Accession Number:

ADA230180

Title:

Estimates of Shock Wave Attenuation in Snow

Descriptive Note:

Special rept.

Corporate Author:

COLD REGIONS RESEARCH AND ENGINEERING LAB HANOVER NH

Personal Author(s):

Report Date:

1990-10-01

Pagination or Media Count:

21.0

Abstract:

A simple momentum model, assuming that snow compacts to its final density at negligible stress, is used to estimate shock wave attenuation in snow. Four shock loading situations are examined a one-dimensional pressure impulse of finite duration and instantaneously applied pressure impulses for one-dimensional, cylindrical and spherical shock geometries. Calculations show that while a finite duration impulse is being applied, the shock pressure in snow is determined by the impulse pressure-time profile. After the pressure impulse has been applied, the one-dimensional shock pressure decay is the same as for an instantaneously applied pressure impulse and is proportional to the inverse square of the shock propagation distance. Hence, finite-duration pressure impulses delay the onset of shock attenuation in snow. This can result in more pressure attenuation near a shock source, where the positive phase duration of the shock is short, compared to shock waves farther from a source. Cylindrical waves have a maximum decay that is proportional to the inverse of the propagation radius to the fourth power 1Rto the fourth power, and spherical waves have a maximum decay that is proportional to 1R to the sixth power. Amplitude decay for cylindrical and spherical shock waves can vary from R-40-2, when R-R0R0 where R0 is the interior radius over which a pressure impulse per unit area is applied, to their maximum decay.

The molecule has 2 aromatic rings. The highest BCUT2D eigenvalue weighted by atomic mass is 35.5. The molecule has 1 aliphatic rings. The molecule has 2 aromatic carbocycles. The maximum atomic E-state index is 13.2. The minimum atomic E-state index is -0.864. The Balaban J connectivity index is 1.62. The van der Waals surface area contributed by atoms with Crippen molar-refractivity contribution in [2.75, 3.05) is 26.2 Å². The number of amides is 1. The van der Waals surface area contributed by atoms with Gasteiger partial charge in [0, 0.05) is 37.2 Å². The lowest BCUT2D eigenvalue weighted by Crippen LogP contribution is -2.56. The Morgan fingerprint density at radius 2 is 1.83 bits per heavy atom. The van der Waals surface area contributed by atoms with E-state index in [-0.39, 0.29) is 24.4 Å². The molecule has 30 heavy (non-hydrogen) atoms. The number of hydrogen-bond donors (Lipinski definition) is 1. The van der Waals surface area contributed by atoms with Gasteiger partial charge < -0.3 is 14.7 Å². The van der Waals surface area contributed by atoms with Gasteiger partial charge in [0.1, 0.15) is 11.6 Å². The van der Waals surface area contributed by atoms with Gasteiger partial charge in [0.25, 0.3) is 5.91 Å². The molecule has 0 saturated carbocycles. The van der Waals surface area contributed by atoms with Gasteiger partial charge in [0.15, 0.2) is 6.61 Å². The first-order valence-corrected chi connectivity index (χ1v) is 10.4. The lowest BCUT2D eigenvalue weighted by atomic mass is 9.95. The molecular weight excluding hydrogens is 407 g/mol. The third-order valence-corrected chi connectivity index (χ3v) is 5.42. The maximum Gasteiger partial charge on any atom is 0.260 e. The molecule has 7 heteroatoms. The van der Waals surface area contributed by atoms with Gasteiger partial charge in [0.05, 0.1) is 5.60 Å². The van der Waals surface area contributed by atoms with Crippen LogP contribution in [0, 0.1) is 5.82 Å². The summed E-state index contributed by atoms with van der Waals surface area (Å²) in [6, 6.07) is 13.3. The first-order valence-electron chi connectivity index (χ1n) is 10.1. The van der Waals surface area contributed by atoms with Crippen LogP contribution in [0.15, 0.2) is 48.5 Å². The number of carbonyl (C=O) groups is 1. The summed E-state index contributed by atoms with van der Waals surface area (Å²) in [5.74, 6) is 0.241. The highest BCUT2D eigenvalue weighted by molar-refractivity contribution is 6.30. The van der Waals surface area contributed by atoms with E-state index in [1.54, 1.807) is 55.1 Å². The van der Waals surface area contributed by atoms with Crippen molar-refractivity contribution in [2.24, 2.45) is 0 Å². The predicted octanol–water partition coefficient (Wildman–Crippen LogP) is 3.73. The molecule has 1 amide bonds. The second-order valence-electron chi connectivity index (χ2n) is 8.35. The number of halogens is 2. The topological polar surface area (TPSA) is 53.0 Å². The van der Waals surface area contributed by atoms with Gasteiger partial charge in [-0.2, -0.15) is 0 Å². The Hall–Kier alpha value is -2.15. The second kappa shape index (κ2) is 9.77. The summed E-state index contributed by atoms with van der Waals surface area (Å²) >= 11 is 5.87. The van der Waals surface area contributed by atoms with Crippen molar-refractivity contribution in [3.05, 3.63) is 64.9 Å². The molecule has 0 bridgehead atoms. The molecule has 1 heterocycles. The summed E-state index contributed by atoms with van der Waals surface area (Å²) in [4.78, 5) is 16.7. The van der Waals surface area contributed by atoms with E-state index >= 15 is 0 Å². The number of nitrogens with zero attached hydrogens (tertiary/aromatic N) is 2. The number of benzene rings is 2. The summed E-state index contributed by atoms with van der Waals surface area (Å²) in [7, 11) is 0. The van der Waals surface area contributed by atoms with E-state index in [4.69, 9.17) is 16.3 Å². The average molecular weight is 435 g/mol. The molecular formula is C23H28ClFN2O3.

Subject Categories:

  • Snow, Ice and Permafrost

Distribution Statement:

APPROVED FOR PUBLIC RELEASE